Content Reviewed April 2013 | Author: The Haemochromatosis Society © 2013
Tests & Treatment
If you think you might have haemochromatosis make an appointment with your Doctor, it might help to take a copy of the information for Professionals with you. Diagnosis is often made through the following tests.
- Transferrin Saturation (TS)
TS is the ratio of two simple blood tests, which indicates iron accumulation. Serum iron is divided by total iron binding capacity (TIBC) to give the TS percentage. Normal average is 30% (slightly higher in men than women). If on two occasions this is over 50% in men or 45% in women, GH is very likely and one should proceed to measure:
- Serum Ferritin
This indicates the amount of iron stored in the body. Levels significantly over 300µg/l [micrograms per litre] in men and post menopausal women, and 200µg/l in women are further evidence of GH. It should be realised that in the early stages of iron accumulation, serum ferritin may be within the normal range. Raised TS with a normal serum ferritin level does not rule out a diagnosis of GH.
- Gene Test
A simple blood test for the HFE gene mutation is positive in over 95% of those affected. It will identify family members at risk of loading iron.
- Liver Biopsy
A small sample of the liver is removed using a biopsy needle, which shows whether tissue damage such as cirrhosis is present. It is recommended when the serum ferritin reading is over 1000µg/l, there is evidence of abnormal liver function, or the HFE test is negative.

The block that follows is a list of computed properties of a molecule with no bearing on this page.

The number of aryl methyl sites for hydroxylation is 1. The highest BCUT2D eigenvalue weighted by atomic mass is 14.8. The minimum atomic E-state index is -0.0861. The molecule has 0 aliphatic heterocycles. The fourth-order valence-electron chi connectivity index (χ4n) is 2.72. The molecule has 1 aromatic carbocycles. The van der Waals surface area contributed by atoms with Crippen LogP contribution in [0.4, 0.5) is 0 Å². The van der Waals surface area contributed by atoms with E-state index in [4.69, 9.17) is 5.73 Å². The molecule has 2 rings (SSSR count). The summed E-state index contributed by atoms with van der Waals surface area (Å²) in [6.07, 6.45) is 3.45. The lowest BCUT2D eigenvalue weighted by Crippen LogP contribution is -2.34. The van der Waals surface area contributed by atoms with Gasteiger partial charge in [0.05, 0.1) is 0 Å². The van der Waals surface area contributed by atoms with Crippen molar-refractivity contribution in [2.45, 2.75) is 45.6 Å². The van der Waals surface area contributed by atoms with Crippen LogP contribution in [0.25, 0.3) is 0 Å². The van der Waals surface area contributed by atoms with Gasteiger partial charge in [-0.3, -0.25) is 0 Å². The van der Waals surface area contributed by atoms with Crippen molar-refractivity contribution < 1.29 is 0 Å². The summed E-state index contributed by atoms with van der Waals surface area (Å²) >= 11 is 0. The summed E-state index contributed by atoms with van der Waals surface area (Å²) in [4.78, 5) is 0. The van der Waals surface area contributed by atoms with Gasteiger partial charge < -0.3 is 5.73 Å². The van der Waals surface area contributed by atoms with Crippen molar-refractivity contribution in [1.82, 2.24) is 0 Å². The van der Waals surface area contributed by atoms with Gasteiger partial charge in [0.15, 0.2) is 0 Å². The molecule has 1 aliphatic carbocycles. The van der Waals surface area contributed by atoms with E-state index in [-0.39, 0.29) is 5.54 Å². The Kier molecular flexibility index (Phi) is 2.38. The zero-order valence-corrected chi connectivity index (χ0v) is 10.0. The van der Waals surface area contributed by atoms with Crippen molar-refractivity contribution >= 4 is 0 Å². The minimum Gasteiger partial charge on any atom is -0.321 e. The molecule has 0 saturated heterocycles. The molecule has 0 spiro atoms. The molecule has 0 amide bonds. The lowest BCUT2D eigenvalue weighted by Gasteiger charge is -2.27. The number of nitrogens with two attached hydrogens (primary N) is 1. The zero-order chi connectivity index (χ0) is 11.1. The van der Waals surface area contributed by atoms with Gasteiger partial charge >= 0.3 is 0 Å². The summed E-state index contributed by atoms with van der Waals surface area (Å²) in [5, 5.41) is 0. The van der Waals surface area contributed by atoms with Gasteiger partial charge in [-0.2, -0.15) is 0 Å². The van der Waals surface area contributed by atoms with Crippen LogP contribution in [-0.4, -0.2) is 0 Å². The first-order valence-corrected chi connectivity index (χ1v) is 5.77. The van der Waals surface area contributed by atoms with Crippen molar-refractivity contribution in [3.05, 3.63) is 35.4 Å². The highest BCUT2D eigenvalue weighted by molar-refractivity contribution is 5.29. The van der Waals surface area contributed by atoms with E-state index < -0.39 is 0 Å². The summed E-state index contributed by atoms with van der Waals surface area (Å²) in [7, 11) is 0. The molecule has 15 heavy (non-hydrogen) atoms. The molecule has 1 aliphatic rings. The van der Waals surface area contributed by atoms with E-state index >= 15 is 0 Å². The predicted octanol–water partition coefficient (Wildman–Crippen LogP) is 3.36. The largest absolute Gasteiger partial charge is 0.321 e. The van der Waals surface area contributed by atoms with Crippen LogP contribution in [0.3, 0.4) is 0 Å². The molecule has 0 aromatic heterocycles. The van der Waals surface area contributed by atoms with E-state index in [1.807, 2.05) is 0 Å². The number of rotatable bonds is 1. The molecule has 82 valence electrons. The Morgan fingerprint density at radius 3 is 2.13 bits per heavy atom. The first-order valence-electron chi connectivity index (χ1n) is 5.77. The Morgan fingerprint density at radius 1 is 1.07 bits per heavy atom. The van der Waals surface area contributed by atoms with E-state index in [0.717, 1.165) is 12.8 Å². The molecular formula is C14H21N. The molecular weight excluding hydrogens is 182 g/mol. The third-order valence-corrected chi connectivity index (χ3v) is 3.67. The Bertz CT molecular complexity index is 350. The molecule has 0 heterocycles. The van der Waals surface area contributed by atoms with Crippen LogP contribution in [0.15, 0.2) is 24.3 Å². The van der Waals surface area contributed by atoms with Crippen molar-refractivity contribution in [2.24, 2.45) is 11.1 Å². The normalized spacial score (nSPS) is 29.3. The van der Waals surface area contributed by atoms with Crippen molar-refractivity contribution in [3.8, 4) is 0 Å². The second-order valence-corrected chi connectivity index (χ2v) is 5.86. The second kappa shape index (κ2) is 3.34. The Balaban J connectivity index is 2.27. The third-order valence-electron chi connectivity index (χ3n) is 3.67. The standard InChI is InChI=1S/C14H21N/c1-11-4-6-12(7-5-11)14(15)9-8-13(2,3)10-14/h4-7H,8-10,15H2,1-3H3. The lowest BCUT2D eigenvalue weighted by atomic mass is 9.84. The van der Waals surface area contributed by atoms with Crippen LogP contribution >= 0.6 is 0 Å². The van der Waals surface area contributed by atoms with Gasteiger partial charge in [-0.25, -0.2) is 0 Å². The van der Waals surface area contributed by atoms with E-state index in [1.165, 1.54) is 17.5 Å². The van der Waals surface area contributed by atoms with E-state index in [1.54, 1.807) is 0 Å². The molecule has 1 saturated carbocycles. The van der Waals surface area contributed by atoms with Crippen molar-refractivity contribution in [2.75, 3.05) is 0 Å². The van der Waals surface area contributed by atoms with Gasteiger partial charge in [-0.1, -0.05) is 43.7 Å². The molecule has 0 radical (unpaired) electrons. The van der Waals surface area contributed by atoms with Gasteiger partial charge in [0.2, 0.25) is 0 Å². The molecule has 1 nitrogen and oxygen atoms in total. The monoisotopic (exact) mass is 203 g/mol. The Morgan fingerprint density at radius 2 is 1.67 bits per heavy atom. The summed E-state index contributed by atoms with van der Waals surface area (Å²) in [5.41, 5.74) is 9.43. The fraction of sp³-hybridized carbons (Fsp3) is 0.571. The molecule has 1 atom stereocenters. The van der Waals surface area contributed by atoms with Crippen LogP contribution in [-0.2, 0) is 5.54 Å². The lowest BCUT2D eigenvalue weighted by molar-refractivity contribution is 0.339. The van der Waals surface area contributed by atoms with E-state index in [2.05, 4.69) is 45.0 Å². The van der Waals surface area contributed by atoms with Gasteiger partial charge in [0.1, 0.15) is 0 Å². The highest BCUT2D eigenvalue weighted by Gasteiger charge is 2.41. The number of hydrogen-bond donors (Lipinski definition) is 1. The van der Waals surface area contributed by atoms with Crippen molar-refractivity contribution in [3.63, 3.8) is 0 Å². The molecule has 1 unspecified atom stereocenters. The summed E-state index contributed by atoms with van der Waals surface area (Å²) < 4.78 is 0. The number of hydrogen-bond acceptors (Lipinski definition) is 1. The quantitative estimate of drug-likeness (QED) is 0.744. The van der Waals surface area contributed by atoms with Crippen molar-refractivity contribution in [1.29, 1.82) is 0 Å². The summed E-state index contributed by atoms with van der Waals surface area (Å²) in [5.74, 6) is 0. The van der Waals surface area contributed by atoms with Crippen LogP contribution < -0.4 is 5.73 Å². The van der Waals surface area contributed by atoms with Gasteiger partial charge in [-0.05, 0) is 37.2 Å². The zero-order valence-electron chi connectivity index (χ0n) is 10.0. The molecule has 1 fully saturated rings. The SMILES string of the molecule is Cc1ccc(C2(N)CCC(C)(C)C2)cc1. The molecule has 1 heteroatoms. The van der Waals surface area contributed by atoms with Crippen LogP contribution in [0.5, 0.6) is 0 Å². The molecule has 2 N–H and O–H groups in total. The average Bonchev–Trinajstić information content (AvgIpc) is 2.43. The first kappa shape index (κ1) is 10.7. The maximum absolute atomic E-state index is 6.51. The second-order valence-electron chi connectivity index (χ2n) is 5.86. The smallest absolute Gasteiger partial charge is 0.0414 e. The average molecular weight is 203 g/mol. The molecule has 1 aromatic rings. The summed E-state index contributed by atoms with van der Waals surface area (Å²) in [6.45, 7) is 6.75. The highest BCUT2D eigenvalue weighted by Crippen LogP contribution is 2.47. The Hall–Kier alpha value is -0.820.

The simple and effective treatment consists of regular removal of blood. Known as venesection therapy or phlebotomy, the procedure is the same as for blood donors. Every pint of blood removed contains a quarter of a gram of iron.
The body then uses some of the excess stored iron to make new red blood cells. Venesection will usually be performed once a week, depending on the degree of iron overload. Treatment may need to be continued at this frequency for up to 2 years, occasionally longer.
During the course of treatment, the serum ferritin levels are monitored, indicating the size of the remaining iron stores. Treatment should usually continue until the serum ferritin level reaches 20µg/l (indicating minimal or absent iron stores).
This is not the end of the story. Excess iron will continue to be absorbed so the individual will need occasional venesections (maintenance therapy), on average every 3 to 4 months, for the rest of his or her life. Monitoring of transferrin saturation and serum ferritin is used to assess whether venesection is required more or less often. The transferrin saturation should be maintained below 50% and the serum ferritin below 50µg/l.
The graph on the right gives an example of how treatment may affect blood iron levels during treatment. Serum ferritin decreases steadily, but transferrin saturation remains high until iron deficiency occurrs, then falls sharply.